A checklist for transferring colleges

Did you recently decide to change your major to something that’s not offered at your college? Are you hoping to move closer to home to spend more time with a sick family member? Maybe you’re finding that your current college just isn’t the right fit for you. Or are you simply ready to head onto a university after completing coursework at a community college?

Transferring colleges is extremely common for students, as there are many reasons why you might need a change of scenery. But transferring schools also takes some skillful navigating to make sure the transition goes smoothly. You won’t be the first person to transfer, and certainly not the last, so schools are used to dealing with both incoming and outgoing transfers. Here are a few things you can do to make sure your transition to a new school is as seamless as possible:

* As you are considering different schools, perhaps the most important thing you can do is find out how many of your credits will transfer. Meet with admissions departments to get an estimate and be sure to bring your transcripts from your current school. If you don’t like the answer that you hear from the admissions department, you might want to try your luck with the head of the department to which you’d be transferring. Sometimes department heads – or their staff – can find ways to give you credit for previous work even if you were told otherwise on your initial review.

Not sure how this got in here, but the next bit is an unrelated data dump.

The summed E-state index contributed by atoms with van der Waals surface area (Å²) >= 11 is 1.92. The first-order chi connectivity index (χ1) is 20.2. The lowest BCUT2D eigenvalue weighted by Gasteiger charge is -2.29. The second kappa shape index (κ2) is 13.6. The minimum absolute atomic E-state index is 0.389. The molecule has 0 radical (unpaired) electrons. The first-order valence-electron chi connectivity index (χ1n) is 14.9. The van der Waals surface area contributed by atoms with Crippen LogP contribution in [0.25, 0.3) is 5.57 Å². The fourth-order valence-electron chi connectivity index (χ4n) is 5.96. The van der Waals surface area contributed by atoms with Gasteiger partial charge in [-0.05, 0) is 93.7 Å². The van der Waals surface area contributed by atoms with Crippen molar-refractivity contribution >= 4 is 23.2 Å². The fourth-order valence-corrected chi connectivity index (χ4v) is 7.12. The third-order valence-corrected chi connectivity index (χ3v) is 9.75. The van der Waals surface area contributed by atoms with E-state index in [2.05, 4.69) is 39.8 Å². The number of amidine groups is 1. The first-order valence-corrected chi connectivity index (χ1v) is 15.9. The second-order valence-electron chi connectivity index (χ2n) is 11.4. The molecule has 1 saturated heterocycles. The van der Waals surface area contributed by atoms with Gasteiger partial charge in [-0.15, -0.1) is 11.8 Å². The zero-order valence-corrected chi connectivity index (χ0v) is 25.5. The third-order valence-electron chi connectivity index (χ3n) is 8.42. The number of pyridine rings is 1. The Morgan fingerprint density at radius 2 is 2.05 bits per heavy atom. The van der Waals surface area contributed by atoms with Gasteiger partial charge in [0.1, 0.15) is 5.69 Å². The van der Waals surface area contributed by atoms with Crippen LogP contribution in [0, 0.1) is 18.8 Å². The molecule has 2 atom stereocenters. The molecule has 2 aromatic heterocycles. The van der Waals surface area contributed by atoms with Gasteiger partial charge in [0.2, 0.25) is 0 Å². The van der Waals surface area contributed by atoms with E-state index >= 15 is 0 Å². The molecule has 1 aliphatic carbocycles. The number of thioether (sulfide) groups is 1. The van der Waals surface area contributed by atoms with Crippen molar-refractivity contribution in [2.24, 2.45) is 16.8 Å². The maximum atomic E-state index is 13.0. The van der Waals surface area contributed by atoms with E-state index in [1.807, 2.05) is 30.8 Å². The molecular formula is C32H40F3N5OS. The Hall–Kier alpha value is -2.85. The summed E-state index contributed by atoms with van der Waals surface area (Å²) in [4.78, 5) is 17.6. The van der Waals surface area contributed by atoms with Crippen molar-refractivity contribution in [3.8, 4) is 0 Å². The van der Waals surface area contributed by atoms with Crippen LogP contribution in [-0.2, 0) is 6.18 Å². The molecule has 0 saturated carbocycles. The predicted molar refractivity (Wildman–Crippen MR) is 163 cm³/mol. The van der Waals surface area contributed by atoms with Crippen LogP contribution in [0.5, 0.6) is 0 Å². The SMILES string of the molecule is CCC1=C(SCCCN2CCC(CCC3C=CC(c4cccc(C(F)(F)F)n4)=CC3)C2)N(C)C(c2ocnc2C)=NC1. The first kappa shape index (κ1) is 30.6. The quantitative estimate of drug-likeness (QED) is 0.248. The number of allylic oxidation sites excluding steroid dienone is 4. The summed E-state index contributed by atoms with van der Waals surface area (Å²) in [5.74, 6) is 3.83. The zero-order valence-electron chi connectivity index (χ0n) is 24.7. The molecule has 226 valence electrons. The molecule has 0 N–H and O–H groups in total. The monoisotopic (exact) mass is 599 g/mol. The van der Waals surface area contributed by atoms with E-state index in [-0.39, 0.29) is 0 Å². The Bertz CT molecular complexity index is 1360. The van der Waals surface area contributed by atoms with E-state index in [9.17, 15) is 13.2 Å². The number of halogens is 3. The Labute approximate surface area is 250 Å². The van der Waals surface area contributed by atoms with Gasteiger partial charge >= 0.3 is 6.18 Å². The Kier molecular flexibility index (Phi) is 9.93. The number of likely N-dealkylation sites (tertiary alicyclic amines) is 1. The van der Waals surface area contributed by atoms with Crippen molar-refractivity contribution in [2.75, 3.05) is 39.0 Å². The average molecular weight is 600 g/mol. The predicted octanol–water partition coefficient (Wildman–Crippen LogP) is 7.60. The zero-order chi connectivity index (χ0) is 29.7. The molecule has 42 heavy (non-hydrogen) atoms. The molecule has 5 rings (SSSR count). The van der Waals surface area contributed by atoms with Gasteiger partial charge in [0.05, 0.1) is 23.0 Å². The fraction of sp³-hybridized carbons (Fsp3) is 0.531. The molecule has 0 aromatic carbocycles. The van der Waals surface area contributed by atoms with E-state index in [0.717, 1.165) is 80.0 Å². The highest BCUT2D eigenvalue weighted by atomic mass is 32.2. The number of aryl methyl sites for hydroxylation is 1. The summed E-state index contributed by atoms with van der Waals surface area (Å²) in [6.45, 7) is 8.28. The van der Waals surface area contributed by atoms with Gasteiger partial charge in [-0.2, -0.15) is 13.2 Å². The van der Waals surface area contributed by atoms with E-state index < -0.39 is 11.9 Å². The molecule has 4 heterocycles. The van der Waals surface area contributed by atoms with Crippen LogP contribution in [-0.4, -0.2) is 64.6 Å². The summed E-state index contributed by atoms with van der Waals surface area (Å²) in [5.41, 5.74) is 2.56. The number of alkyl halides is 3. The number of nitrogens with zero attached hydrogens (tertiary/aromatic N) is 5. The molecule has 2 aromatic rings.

* Once you decide to transfer, meet with the admissions or student services department at your previous school to determine what you need to do to end your enrollment at the school. You should be able to find information on the process on the school’s website. Make sure to understand any remaining financial obligations, close school-related accounts and receive your money from any positive balances. If you live in student housing – especially if you are transferring midyear or mid-semester – be sure to notify the appropriate department that you won’t be returning.

* Factor in financial aid considerations. Perhaps most importantly, revise your FAFSA form to reflect your transfer. It’s also a good idea to see what kind of scholarships and aid are available from your new school as soon as possible, so you can take full advantage of them. Notify your student loan providers of the change.

* Learn about student services available at your new school. Just as you probably had advisers at your old school, it’s important to find and establish relationships with advisers at your new school. Your new school may also have programs dedicated to easing the transition for transfer students, which could be useful as you settle in to your new school.

Transferring colleges isn’t quite as big a transition as heading to college in the first place for most, but it’s still important to acclimate yourself to your new surroundings. Getting involved with student organization and learning about other opportunities outside of the classroom are a few ways to give yourself the best chance at succeeding at your new school.